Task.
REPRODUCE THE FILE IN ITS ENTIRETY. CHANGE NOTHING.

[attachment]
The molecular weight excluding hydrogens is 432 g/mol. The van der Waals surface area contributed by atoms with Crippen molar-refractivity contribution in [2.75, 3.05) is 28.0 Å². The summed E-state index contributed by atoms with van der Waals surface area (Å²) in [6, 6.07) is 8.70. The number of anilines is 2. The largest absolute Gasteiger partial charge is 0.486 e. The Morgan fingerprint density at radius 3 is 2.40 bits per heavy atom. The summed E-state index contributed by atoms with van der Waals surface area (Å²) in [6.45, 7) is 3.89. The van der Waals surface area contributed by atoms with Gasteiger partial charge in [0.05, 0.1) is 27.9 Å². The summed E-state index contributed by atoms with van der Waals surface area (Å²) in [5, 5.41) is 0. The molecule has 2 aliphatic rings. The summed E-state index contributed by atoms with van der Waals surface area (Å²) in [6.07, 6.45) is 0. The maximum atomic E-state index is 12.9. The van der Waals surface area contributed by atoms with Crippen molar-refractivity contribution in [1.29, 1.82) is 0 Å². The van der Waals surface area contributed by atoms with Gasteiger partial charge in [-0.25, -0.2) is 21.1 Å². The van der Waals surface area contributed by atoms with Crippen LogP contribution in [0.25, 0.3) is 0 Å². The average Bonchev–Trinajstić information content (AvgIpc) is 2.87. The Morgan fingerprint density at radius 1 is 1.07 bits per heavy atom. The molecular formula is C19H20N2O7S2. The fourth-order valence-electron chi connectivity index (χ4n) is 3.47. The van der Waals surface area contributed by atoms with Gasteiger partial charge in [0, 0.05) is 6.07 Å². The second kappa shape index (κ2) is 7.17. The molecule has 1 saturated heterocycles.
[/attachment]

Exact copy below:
The molecular weight excluding hydrogens is 432 g/mol. The van der Waals surface area contributed by atoms with Crippen molar-refractivity contribution in [2.75, 3.05) is 28.0 Å². The summed E-state index contributed by atoms with van der Waals surface area (Å²) in [6, 6.07) is 8.70. The number of anilines is 2. The largest absolute Gasteiger partial charge is 0.486 e. The Morgan fingerprint density at radius 3 is 2.40 bits per heavy atom. The summed E-state index contributed by atoms with van der Waals surface area (Å²) in [6.45, 7) is 3.89. The van der Waals surface area contributed by atoms with Gasteiger partial charge in [0.05, 0.1) is 27.9 Å². The summed E-state index contributed by atoms with van der Waals surface area (Å²) in [5, 5.41) is 0. The molecule has 2 aliphatic rings. The summed E-state index contributed by atoms with van der Waals surface area (Å²) in [6.07, 6.45) is 0. The maximum atomic E-state index is 12.9. The van der Waals surface area contributed by atoms with Crippen molar-refractivity contribution in [1.29, 1.82) is 0 Å². The van der Waals surface area contributed by atoms with Gasteiger partial charge in [-0.25, -0.2) is 21.1 Å². The van der Waals surface area contributed by atoms with Crippen LogP contribution in [0.25, 0.3) is 0 Å². The average Bonchev–Trinajstić information content (AvgIpc) is 2.87. The Morgan fingerprint density at radius 1 is 1.07 bits per heavy atom. The molecular formula is C19H20N2O7S2. The fourth-order valence-electron chi connectivity index (χ4n) is 3.47. The van der Waals surface area contributed by atoms with Gasteiger partial charge in [0, 0.05) is 6.07 Å². The second kappa shape index (κ2) is 7.17. The molecule has 1 saturated heterocycles.